And even as their life in Singapore embraces a cultural melting pot, part of his Jewish identity was also “created here”.

“It’s funny to hear myself say it, but it’s true,” said the president of the United Hebrew Congregation (Singapore), which comes under the umbrella of progressive Judaism.

“In Israel, one doesn’t need to be too Jewish. You’re surrounded by Jews, it’s just part of life, and you don’t need to make a conscious decision to participate.

“When I first got here, I wasn’t looking for synagogues (nor) Jewish landmarks. It wasn’t the first thought in my mind. In fact, I was happily surprised that there was Jewish infrastructure here.”

He called the Chesed-El Synagogue, in Oxley Rise, a “beautiful edifice” and an “awesome national monument”. They would also go to the Maghain Aboth Synagogue at Waterloo Street on Friday nights.

And in the Central Business District, where he and his wife worked, one of the roads was Synagogue Street, he pointed out. In the east, Meyer Road was named after one of Southeast Asia’s wealthiest merchants, Jewish philanthropist Manasseh Meyer.

“It feels as if I’m surrounded by Jewish street names and Jewish monuments. It took me coming to Singapore to really find my Jewish roots and my Jewish soul,” said Yoni.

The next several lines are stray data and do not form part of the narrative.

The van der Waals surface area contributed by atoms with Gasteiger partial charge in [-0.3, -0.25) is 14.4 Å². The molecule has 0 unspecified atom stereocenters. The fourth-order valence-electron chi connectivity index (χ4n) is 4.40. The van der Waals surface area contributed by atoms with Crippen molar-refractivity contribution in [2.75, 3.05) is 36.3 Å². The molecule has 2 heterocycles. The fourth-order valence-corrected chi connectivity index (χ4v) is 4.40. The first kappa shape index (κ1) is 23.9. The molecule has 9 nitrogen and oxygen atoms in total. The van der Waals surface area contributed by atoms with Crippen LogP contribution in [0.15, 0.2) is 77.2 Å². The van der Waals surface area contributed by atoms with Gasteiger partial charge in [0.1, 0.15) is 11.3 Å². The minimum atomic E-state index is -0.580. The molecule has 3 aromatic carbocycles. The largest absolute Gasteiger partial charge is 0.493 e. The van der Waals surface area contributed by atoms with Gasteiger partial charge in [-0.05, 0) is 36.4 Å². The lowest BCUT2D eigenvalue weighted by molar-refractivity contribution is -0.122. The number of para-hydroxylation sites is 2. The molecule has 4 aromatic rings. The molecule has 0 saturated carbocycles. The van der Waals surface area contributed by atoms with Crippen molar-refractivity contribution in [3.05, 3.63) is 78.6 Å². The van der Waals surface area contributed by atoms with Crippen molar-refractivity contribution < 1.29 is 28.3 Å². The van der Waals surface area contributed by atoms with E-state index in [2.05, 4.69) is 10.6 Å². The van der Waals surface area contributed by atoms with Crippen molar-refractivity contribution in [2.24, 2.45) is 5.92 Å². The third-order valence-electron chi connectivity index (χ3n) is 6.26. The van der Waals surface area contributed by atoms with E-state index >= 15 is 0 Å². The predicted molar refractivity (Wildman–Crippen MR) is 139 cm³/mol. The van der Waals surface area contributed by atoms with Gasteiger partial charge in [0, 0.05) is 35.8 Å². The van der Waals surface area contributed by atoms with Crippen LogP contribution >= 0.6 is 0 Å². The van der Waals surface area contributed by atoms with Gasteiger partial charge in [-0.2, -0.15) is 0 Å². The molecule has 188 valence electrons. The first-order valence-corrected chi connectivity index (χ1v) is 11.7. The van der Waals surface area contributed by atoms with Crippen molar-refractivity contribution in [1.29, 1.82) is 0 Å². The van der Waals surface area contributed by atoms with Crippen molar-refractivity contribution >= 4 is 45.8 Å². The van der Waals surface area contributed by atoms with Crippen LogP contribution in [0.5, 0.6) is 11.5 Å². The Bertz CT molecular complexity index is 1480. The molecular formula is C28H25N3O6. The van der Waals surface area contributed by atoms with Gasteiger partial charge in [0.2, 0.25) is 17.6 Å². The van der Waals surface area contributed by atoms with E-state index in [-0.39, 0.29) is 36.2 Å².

Every year, there is also a Jewish community celebration at Sentosa, and he finds it “marvellous” how they are “free to congregate in a big way and … celebrate freely”.

It is something that strikes Sara too. For example, in Europe, she would not allow Daniel to wear the kippah, the cap that Jewish males wear, so publicly.

“Whereas here, it’s fine,” she said. “We don’t feel any threat or any anti-Semitism that we feel in other countries.”

The Jewish community here has never been big, but their cultural heritage continues to be part of the Singapore mosaic.

For Yoni and Connie, who have “moved around a lot”, this is the longest they have lived in one place. “And we’ve made it our home now,” he said.

As has Sara’s family. Recalling the day her son David finished NS, she said: “We were proud to be part of Singapore. It was a special moment. I think that made him feel he belongs here.”

Younger brother Daniel is already finding that “growing up here is special”, even if being Jewish is “very hard because we have to keep many laws”.

“(What) I love best in Singapore is that there are so many cultures,” he said. “So we can tell them, ‘Oh, we’re Jewish. Oh, I’m Indian. Oh, I’m Muslim.’ And it just all goes together.”

Watch this episode of Singapore Mosaic here. The second part of the series airs on Sunday, July 28, at 9pm.